The Bowe Bergdahl case went back to court on Thursday, when the Army heard an appeal arguing that President Donald Trump’s comments about a conviction and prison time for the former soldier amounted to undue command influence and interfered with his right to a fair trial.
The Army Court of Criminal Appeals convened a three-judge panel to hear the case, according to the court docket.
“The president has tainted everything,” Eugene Fidell, a Yale Law School lecturer and former Coast Guard judge advocate who represented Berdahl, told the panel, Military.com reported on Friday.
Bergdahl, then a sergeant, pleaded guilty to desertion and misbehavior before the enemy in 2017, for deserting his post in 2009 while deployed to Observation Post Mest-Malak in Afghanistan’s Paktika province, with 4th Brigade Combat Team, 25th Infantry Division.
He was quickly captured by insurgents and held hostage until 2014, when the Obama administration negotiated his return in exchange for five Guantanamo Bay detainees.
The judge in his case did not sentence him to prison, instead ordering him busted down to private, a fine of $10,000 and a dishonorable discharge.
Trump weighed in multiple times over the proceedings, tweeting and making public comments that favored his execution.
“In the old days when we were strong and wise, we [would] shoot a guy like that,” he said in 2015, as he campaigned for president.
At the time of the trial, Bergdahl’s legal team argued that Trump’s comments had tainted the trial. The judge, Army Col. Jeffrey Nance, declared them mitigating evidence, which can reduce punishment in sentencing.
Still, Fidell filed for an appeal. Officially, the appeals panel considered whether the president had an influence on court proceedings even if he doesn’t preside over them, whether that influence placed “an intolerable strain on the public’s perception of the military justice system" and whether the average person — with all the facts of the case in front of them ― would have doubts about the fairness of the trial.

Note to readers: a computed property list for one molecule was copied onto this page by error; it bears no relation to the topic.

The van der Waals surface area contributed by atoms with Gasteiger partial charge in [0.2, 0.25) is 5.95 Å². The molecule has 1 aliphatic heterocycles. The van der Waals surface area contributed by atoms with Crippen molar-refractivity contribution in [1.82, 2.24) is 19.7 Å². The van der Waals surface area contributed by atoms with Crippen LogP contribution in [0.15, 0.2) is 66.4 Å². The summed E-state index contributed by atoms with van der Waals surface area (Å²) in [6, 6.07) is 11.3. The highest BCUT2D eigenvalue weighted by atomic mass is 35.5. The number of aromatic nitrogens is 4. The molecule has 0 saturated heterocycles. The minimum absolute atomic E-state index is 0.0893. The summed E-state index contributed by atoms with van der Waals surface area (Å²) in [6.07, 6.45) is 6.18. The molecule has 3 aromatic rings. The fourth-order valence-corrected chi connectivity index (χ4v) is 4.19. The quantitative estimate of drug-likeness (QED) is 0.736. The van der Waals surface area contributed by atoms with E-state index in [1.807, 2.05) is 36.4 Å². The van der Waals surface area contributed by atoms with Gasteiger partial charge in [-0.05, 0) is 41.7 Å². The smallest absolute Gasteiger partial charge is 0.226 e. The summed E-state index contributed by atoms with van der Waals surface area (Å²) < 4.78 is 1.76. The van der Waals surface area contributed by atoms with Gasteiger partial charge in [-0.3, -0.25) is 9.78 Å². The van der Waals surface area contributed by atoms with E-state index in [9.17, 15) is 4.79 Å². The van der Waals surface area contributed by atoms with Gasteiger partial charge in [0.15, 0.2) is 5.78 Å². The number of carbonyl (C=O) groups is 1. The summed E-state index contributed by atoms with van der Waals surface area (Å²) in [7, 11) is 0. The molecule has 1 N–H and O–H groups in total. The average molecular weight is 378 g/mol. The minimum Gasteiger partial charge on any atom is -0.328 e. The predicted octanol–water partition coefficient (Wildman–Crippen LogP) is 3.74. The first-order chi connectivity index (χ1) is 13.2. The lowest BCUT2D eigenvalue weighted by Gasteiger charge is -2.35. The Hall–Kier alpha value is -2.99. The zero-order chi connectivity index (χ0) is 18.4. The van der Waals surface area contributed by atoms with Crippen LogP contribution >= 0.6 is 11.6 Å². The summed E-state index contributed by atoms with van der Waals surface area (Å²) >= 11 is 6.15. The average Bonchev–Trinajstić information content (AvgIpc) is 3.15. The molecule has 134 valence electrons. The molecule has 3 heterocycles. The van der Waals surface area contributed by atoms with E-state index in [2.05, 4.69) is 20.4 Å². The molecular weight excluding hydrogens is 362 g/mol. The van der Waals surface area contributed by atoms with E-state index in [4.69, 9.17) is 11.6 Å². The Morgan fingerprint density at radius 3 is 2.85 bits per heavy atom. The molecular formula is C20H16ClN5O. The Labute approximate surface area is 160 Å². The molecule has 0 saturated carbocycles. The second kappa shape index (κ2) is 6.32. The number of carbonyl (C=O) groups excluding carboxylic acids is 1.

Fidell declined an Army Times request for comment.
Though Trump let up on the rhetoric once he took office, he did not withdraw nor double down on his comments during an October 2017 press conference in the White House Rose Garden.
“I think people have heard my comments in the past," he said.
An attorney for the government argued that unlawful command influence doesn’t apply to Trump in this case, because if a president is subject to the Uniform Code of Military Justice in this instance, they should be subject to it entirely.
Meghann Myers is the Pentagon bureau chief at Military Times. She covers operations, policy, personnel, leadership and other issues affecting service members. Follow on Twitter @Meghann_MT